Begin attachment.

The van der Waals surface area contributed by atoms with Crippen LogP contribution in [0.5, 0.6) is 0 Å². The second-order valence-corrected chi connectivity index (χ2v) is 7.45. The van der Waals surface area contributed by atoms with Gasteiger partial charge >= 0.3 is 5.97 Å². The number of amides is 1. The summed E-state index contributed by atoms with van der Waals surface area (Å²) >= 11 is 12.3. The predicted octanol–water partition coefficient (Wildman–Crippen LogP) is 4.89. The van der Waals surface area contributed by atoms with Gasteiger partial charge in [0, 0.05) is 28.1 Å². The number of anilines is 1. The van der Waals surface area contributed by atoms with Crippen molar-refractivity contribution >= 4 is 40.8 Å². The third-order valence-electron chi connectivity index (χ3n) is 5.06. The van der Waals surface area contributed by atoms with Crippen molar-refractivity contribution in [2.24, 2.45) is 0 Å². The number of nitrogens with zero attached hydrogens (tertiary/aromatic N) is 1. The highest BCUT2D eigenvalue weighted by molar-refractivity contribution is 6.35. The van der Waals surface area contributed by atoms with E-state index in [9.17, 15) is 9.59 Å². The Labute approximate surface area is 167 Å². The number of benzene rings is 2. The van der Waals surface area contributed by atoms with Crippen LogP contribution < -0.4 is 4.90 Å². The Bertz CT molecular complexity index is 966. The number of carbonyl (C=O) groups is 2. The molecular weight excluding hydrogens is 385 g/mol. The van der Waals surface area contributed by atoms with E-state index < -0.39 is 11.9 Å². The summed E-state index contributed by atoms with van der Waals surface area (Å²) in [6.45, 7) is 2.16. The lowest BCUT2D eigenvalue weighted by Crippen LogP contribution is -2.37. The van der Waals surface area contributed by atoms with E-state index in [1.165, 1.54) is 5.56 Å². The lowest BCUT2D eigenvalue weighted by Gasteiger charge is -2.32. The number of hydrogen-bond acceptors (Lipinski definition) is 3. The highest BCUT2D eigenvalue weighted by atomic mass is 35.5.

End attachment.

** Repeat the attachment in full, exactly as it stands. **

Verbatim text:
The van der Waals surface area contributed by atoms with Crippen LogP contribution in [0.5, 0.6) is 0 Å². The second-order valence-corrected chi connectivity index (χ2v) is 7.45. The van der Waals surface area contributed by atoms with Gasteiger partial charge >= 0.3 is 5.97 Å². The number of amides is 1. The summed E-state index contributed by atoms with van der Waals surface area (Å²) >= 11 is 12.3. The predicted octanol–water partition coefficient (Wildman–Crippen LogP) is 4.89. The van der Waals surface area contributed by atoms with Gasteiger partial charge in [0, 0.05) is 28.1 Å². The number of anilines is 1. The van der Waals surface area contributed by atoms with Crippen molar-refractivity contribution >= 4 is 40.8 Å². The third-order valence-electron chi connectivity index (χ3n) is 5.06. The van der Waals surface area contributed by atoms with Crippen molar-refractivity contribution in [2.24, 2.45) is 0 Å². The number of nitrogens with zero attached hydrogens (tertiary/aromatic N) is 1. The highest BCUT2D eigenvalue weighted by molar-refractivity contribution is 6.35. The van der Waals surface area contributed by atoms with E-state index in [9.17, 15) is 9.59 Å². The Labute approximate surface area is 167 Å². The number of benzene rings is 2. The van der Waals surface area contributed by atoms with Crippen LogP contribution < -0.4 is 4.90 Å². The Bertz CT molecular complexity index is 966. The number of carbonyl (C=O) groups is 2. The molecular weight excluding hydrogens is 385 g/mol. The van der Waals surface area contributed by atoms with E-state index < -0.39 is 11.9 Å². The summed E-state index contributed by atoms with van der Waals surface area (Å²) in [6.45, 7) is 2.16. The lowest BCUT2D eigenvalue weighted by Crippen LogP contribution is -2.37. The van der Waals surface area contributed by atoms with E-state index in [1.165, 1.54) is 5.56 Å². The lowest BCUT2D eigenvalue weighted by Gasteiger charge is -2.32. The number of hydrogen-bond acceptors (Lipinski definition) is 3. The highest BCUT2D eigenvalue weighted by atomic mass is 35.5.